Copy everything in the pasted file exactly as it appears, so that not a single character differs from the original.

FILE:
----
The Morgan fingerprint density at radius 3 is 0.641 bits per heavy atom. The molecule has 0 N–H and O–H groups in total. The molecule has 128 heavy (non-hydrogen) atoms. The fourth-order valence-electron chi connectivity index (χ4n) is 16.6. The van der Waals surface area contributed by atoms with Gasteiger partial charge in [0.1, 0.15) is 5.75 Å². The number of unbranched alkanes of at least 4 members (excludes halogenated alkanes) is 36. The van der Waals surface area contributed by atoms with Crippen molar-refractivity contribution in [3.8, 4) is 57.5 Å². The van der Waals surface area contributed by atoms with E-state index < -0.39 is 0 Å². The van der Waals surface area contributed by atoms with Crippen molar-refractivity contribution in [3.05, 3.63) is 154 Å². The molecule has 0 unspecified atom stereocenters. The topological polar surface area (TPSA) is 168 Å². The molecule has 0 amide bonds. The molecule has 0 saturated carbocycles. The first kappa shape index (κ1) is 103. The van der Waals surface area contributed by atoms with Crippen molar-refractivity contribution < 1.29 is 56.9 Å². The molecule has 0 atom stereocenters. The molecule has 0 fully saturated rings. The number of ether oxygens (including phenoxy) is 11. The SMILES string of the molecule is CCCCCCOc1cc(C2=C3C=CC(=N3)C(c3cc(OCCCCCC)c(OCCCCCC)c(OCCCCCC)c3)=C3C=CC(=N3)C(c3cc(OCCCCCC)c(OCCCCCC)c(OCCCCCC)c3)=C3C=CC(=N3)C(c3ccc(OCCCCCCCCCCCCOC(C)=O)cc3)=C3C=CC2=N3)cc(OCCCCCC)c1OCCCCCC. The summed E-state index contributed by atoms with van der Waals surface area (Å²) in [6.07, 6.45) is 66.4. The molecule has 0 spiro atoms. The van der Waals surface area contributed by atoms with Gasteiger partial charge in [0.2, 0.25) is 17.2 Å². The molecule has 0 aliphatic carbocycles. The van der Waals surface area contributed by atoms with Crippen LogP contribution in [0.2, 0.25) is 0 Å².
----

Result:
The Morgan fingerprint density at radius 3 is 0.641 bits per heavy atom. The molecule has 0 N–H and O–H groups in total. The molecule has 128 heavy (non-hydrogen) atoms. The fourth-order valence-electron chi connectivity index (χ4n) is 16.6. The van der Waals surface area contributed by atoms with Gasteiger partial charge in [0.1, 0.15) is 5.75 Å². The number of unbranched alkanes of at least 4 members (excludes halogenated alkanes) is 36. The van der Waals surface area contributed by atoms with Crippen molar-refractivity contribution in [3.8, 4) is 57.5 Å². The van der Waals surface area contributed by atoms with E-state index < -0.39 is 0 Å². The van der Waals surface area contributed by atoms with Crippen molar-refractivity contribution in [3.05, 3.63) is 154 Å². The molecule has 0 unspecified atom stereocenters. The topological polar surface area (TPSA) is 168 Å². The molecule has 0 amide bonds. The molecule has 0 saturated carbocycles. The first kappa shape index (κ1) is 103. The van der Waals surface area contributed by atoms with Crippen molar-refractivity contribution < 1.29 is 56.9 Å². The molecule has 0 atom stereocenters. The molecule has 0 fully saturated rings. The number of ether oxygens (including phenoxy) is 11. The SMILES string of the molecule is CCCCCCOc1cc(C2=C3C=CC(=N3)C(c3cc(OCCCCCC)c(OCCCCCC)c(OCCCCCC)c3)=C3C=CC(=N3)C(c3cc(OCCCCCC)c(OCCCCCC)c(OCCCCCC)c3)=C3C=CC(=N3)C(c3ccc(OCCCCCCCCCCCCOC(C)=O)cc3)=C3C=CC2=N3)cc(OCCCCCC)c1OCCCCCC. The summed E-state index contributed by atoms with van der Waals surface area (Å²) in [6.07, 6.45) is 66.4. The molecule has 0 spiro atoms. The van der Waals surface area contributed by atoms with Gasteiger partial charge in [0.2, 0.25) is 17.2 Å². The molecule has 0 aliphatic carbocycles. The van der Waals surface area contributed by atoms with Crippen LogP contribution in [0.2, 0.25) is 0 Å².